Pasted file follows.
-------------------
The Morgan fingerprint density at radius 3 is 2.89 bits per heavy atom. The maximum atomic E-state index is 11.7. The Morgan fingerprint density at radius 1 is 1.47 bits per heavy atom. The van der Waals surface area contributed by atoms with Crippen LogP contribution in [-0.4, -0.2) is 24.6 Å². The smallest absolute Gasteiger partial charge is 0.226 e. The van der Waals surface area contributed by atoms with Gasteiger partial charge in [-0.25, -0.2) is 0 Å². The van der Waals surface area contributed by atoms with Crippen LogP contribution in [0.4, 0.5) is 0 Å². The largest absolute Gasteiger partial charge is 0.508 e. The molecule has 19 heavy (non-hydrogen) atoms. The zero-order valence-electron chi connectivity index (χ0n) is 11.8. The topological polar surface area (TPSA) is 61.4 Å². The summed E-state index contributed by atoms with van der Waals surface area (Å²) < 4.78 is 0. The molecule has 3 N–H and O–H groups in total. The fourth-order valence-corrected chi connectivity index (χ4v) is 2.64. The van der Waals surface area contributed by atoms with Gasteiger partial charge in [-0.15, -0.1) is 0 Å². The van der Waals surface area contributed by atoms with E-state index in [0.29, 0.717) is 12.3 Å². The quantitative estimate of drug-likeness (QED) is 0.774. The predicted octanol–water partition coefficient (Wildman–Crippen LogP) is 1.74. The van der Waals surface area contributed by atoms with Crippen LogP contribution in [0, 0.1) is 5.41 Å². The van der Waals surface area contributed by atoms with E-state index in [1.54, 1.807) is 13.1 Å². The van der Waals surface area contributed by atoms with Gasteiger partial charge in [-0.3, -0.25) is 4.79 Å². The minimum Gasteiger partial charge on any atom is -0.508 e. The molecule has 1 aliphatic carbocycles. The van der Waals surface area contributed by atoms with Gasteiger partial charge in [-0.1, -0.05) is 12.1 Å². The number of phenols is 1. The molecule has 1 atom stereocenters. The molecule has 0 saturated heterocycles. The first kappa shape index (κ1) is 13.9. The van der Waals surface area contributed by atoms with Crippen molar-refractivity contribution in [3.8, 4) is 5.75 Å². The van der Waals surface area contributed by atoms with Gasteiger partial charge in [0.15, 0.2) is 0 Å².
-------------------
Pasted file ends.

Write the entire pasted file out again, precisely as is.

The Morgan fingerprint density at radius 3 is 2.89 bits per heavy atom. The maximum atomic E-state index is 11.7. The Morgan fingerprint density at radius 1 is 1.47 bits per heavy atom. The van der Waals surface area contributed by atoms with Crippen LogP contribution in [-0.4, -0.2) is 24.6 Å². The smallest absolute Gasteiger partial charge is 0.226 e. The van der Waals surface area contributed by atoms with Gasteiger partial charge in [-0.25, -0.2) is 0 Å². The van der Waals surface area contributed by atoms with Crippen LogP contribution in [0.4, 0.5) is 0 Å². The largest absolute Gasteiger partial charge is 0.508 e. The molecule has 19 heavy (non-hydrogen) atoms. The zero-order valence-electron chi connectivity index (χ0n) is 11.8. The topological polar surface area (TPSA) is 61.4 Å². The summed E-state index contributed by atoms with van der Waals surface area (Å²) < 4.78 is 0. The molecule has 3 N–H and O–H groups in total. The fourth-order valence-corrected chi connectivity index (χ4v) is 2.64. The van der Waals surface area contributed by atoms with Gasteiger partial charge in [-0.15, -0.1) is 0 Å². The van der Waals surface area contributed by atoms with E-state index in [0.29, 0.717) is 12.3 Å². The quantitative estimate of drug-likeness (QED) is 0.774. The predicted octanol–water partition coefficient (Wildman–Crippen LogP) is 1.74. The van der Waals surface area contributed by atoms with Crippen LogP contribution in [0, 0.1) is 5.41 Å². The van der Waals surface area contributed by atoms with E-state index in [1.54, 1.807) is 13.1 Å². The van der Waals surface area contributed by atoms with Gasteiger partial charge in [-0.3, -0.25) is 4.79 Å². The minimum Gasteiger partial charge on any atom is -0.508 e. The molecule has 1 aliphatic carbocycles. The van der Waals surface area contributed by atoms with Gasteiger partial charge in [-0.1, -0.05) is 12.1 Å². The number of phenols is 1. The molecule has 1 atom stereocenters. The molecule has 0 saturated heterocycles. The first kappa shape index (κ1) is 13.9. The van der Waals surface area contributed by atoms with Crippen molar-refractivity contribution in [3.8, 4) is 5.75 Å². The van der Waals surface area contributed by atoms with Gasteiger partial charge in [0.15, 0.2) is 0 Å².